Gates places family planning top of the agenda
KUALA LUMPUR – Leading health philanthropist Melinda Gates has appealed to the world to make family planning a top priority and appealed to the 3 000 delegates at the 3rd Women Deliver meeting to help millions of women make their voices heard.
“Nothing is more inspiring than a woman who finds the strength to raise her voice again and again until people are forced to listen and respond. To me, that’s what the fight for women’s empowerment looks like,” said Gates, who is co-chair of the Bill & Melinda Gates Foundation.
She added that women have not always had the support they need to make the best decisions for themselves and their families, but that in many countries around the world, they are starting to.
Access to contraceptives is high on the world’s list of priorities following the Gates initiated London Family Planning Summit almost a year ago.
“It’s not as if our community just gave the old family planning agenda a new coat of paint. We were not and are not interested in continuing to do what was done before, when more than 200 million women didn’t have access.
“We have been working on a new approach that gives women what they really want: voluntary access to high-quality health education, health services, and contraceptives. When defined broadly in this way, family planning can be what it should be: a strong link on a chain of good health for women and their children,” said Gates.
Gates added that governments in about two dozen countries are already creating plans that incorporate family planning into their women’s and children’s health programs.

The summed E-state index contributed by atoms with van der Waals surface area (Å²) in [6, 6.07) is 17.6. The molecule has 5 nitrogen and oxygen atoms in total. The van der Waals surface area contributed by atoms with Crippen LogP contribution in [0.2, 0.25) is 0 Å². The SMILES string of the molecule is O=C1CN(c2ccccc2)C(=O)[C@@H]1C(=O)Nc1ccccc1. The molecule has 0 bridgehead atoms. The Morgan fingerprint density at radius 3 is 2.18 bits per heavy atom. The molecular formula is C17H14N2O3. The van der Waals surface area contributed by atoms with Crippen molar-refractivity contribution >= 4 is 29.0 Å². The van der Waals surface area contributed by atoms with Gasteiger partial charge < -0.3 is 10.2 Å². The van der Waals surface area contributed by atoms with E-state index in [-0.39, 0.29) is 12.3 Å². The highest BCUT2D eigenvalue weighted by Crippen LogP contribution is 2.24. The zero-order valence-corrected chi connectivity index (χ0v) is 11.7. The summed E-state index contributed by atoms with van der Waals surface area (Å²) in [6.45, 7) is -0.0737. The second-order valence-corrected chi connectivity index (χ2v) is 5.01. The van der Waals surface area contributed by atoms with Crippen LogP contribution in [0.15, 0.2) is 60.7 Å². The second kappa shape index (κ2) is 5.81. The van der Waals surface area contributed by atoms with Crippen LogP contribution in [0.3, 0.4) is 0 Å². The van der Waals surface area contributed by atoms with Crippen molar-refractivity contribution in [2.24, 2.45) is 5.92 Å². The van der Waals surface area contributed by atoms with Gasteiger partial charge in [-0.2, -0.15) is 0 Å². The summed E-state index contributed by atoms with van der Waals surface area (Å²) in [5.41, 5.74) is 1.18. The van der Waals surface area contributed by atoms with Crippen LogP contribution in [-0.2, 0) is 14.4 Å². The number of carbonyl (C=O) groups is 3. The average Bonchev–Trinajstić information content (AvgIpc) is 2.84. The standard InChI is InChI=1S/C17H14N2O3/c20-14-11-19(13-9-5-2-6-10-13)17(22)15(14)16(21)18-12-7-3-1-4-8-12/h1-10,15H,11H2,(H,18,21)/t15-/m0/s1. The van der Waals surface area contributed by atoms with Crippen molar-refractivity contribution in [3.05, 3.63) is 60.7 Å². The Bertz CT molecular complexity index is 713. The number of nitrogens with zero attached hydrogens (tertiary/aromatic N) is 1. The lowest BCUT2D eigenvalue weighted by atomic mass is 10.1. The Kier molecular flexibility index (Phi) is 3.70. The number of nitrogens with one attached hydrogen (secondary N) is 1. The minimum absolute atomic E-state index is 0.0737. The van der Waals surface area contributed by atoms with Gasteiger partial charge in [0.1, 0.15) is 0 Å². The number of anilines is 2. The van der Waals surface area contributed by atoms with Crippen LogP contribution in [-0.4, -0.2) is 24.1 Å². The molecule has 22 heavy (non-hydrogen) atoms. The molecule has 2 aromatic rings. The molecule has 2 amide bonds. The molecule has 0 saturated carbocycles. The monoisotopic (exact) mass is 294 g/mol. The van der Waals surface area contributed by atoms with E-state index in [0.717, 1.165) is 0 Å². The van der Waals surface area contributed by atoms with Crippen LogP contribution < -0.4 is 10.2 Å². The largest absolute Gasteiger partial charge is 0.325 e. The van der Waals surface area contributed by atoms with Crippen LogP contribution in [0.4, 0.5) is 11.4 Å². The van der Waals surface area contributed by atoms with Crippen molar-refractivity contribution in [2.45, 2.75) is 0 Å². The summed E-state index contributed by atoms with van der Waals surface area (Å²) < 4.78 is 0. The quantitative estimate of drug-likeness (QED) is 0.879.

In London last year, South African health minister Dr Aaron Motsoaledi said “we need to fight HIV and provide family planning at the same time”.
He said at the time that women should be seen as a “total human being” not just as a patient for family planning or HIV.
Gates said that while the London Summit was an inspiration, it could not be declared a success until the work is complete and “we’ve met the needs of 120 million more women and girls”.
She said that while the day-to-day work of family planning can get abstract and complicated, the reason for doing the work is concrete and simple: “Women tell us that having access to contraceptives will help them build a good life for themselves and their families”.
She pointed out that tens of millions of women still lack access to contraceptives and that the work ahead will be difficult. “But I am optimistic because I know we’re all united by a single, powerful premise: that what matters is doing everything we can to help women and girls flourish worldwide.”